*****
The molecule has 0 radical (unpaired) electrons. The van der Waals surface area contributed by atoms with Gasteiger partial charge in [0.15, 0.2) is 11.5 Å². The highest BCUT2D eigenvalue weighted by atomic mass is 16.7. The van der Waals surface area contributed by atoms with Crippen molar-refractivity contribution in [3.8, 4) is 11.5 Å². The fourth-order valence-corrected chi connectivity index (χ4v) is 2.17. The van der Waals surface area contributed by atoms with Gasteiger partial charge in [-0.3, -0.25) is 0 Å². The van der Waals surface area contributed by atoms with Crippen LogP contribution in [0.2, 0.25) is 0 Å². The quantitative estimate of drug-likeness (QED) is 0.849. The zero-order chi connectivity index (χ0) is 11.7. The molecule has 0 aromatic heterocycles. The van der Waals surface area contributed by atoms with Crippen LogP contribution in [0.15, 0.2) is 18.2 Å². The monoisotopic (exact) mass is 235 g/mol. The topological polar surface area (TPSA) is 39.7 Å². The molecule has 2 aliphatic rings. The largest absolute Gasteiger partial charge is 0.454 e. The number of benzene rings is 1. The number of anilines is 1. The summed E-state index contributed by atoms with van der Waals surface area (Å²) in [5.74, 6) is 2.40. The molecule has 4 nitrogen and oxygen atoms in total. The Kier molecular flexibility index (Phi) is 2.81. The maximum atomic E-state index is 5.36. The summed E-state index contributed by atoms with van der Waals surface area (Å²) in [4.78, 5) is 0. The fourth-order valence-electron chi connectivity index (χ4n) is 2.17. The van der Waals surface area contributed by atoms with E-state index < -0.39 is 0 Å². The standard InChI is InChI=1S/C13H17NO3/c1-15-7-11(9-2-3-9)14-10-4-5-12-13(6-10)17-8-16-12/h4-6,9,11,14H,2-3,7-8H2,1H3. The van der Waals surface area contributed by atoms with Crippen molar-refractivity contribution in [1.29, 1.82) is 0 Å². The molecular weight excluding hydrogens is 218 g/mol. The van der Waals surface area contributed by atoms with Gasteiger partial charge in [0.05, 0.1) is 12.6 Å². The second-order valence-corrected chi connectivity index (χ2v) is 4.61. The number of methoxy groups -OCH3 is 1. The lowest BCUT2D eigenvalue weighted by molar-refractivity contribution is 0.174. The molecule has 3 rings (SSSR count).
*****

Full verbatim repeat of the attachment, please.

The molecule has 0 radical (unpaired) electrons. The van der Waals surface area contributed by atoms with Gasteiger partial charge in [0.15, 0.2) is 11.5 Å². The highest BCUT2D eigenvalue weighted by atomic mass is 16.7. The van der Waals surface area contributed by atoms with Crippen molar-refractivity contribution in [3.8, 4) is 11.5 Å². The fourth-order valence-corrected chi connectivity index (χ4v) is 2.17. The van der Waals surface area contributed by atoms with Gasteiger partial charge in [-0.3, -0.25) is 0 Å². The van der Waals surface area contributed by atoms with Crippen LogP contribution in [0.2, 0.25) is 0 Å². The quantitative estimate of drug-likeness (QED) is 0.849. The zero-order chi connectivity index (χ0) is 11.7. The molecule has 0 aromatic heterocycles. The van der Waals surface area contributed by atoms with Crippen LogP contribution in [0.15, 0.2) is 18.2 Å². The monoisotopic (exact) mass is 235 g/mol. The topological polar surface area (TPSA) is 39.7 Å². The molecule has 2 aliphatic rings. The largest absolute Gasteiger partial charge is 0.454 e. The number of benzene rings is 1. The number of anilines is 1. The summed E-state index contributed by atoms with van der Waals surface area (Å²) in [5.74, 6) is 2.40. The molecule has 4 nitrogen and oxygen atoms in total. The Kier molecular flexibility index (Phi) is 2.81. The maximum atomic E-state index is 5.36. The summed E-state index contributed by atoms with van der Waals surface area (Å²) in [4.78, 5) is 0. The fourth-order valence-electron chi connectivity index (χ4n) is 2.17. The van der Waals surface area contributed by atoms with E-state index < -0.39 is 0 Å². The standard InChI is InChI=1S/C13H17NO3/c1-15-7-11(9-2-3-9)14-10-4-5-12-13(6-10)17-8-16-12/h4-6,9,11,14H,2-3,7-8H2,1H3. The van der Waals surface area contributed by atoms with Crippen molar-refractivity contribution in [1.29, 1.82) is 0 Å². The molecular weight excluding hydrogens is 218 g/mol. The van der Waals surface area contributed by atoms with Gasteiger partial charge in [0.05, 0.1) is 12.6 Å². The second-order valence-corrected chi connectivity index (χ2v) is 4.61. The number of methoxy groups -OCH3 is 1. The lowest BCUT2D eigenvalue weighted by molar-refractivity contribution is 0.174. The molecule has 3 rings (SSSR count).